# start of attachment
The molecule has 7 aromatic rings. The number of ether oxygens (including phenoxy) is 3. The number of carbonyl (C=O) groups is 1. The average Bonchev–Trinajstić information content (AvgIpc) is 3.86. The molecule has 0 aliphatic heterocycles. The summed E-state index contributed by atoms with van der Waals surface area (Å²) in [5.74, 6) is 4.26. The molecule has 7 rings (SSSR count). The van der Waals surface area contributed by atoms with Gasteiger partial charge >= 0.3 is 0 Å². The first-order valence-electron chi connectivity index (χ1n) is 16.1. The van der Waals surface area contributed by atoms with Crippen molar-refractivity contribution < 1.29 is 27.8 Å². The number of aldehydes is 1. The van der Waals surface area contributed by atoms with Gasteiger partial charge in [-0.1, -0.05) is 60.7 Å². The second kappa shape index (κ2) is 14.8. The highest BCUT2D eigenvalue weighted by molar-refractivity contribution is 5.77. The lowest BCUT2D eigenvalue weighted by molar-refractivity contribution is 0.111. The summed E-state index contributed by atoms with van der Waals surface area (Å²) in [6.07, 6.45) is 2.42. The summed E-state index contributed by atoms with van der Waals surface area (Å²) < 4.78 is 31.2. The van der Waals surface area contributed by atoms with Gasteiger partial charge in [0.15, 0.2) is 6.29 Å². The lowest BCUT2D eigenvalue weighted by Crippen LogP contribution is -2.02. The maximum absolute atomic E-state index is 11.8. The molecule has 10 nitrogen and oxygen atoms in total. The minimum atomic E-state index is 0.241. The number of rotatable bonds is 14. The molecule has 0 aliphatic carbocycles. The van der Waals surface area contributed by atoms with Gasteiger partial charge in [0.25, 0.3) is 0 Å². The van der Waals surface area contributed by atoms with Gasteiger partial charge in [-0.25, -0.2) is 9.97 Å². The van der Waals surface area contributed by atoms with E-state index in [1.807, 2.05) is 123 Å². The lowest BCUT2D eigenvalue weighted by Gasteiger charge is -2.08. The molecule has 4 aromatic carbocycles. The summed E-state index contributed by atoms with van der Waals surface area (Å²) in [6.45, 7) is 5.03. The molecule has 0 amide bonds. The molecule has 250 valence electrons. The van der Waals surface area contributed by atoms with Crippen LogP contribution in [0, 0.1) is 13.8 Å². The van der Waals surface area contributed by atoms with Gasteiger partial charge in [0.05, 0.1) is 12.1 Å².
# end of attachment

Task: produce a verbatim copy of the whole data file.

The molecule has 7 aromatic rings. The number of ether oxygens (including phenoxy) is 3. The number of carbonyl (C=O) groups is 1. The average Bonchev–Trinajstić information content (AvgIpc) is 3.86. The molecule has 0 aliphatic heterocycles. The summed E-state index contributed by atoms with van der Waals surface area (Å²) in [5.74, 6) is 4.26. The molecule has 7 rings (SSSR count). The van der Waals surface area contributed by atoms with Gasteiger partial charge >= 0.3 is 0 Å². The first-order valence-electron chi connectivity index (χ1n) is 16.1. The van der Waals surface area contributed by atoms with Crippen molar-refractivity contribution < 1.29 is 27.8 Å². The number of aldehydes is 1. The van der Waals surface area contributed by atoms with Gasteiger partial charge in [-0.1, -0.05) is 60.7 Å². The second kappa shape index (κ2) is 14.8. The highest BCUT2D eigenvalue weighted by molar-refractivity contribution is 5.77. The lowest BCUT2D eigenvalue weighted by molar-refractivity contribution is 0.111. The summed E-state index contributed by atoms with van der Waals surface area (Å²) in [6.07, 6.45) is 2.42. The summed E-state index contributed by atoms with van der Waals surface area (Å²) < 4.78 is 31.2. The van der Waals surface area contributed by atoms with Gasteiger partial charge in [0.15, 0.2) is 6.29 Å². The lowest BCUT2D eigenvalue weighted by Crippen LogP contribution is -2.02. The maximum absolute atomic E-state index is 11.8. The molecule has 10 nitrogen and oxygen atoms in total. The minimum atomic E-state index is 0.241. The number of rotatable bonds is 14. The molecule has 0 aliphatic carbocycles. The van der Waals surface area contributed by atoms with Gasteiger partial charge in [0.25, 0.3) is 0 Å². The van der Waals surface area contributed by atoms with Gasteiger partial charge in [-0.25, -0.2) is 9.97 Å². The van der Waals surface area contributed by atoms with E-state index in [1.807, 2.05) is 123 Å². The lowest BCUT2D eigenvalue weighted by Gasteiger charge is -2.08. The molecule has 4 aromatic carbocycles. The summed E-state index contributed by atoms with van der Waals surface area (Å²) in [6.45, 7) is 5.03. The molecule has 0 amide bonds. The molecule has 250 valence electrons. The van der Waals surface area contributed by atoms with Crippen LogP contribution in [0, 0.1) is 13.8 Å². The van der Waals surface area contributed by atoms with Gasteiger partial charge in [0.05, 0.1) is 12.1 Å².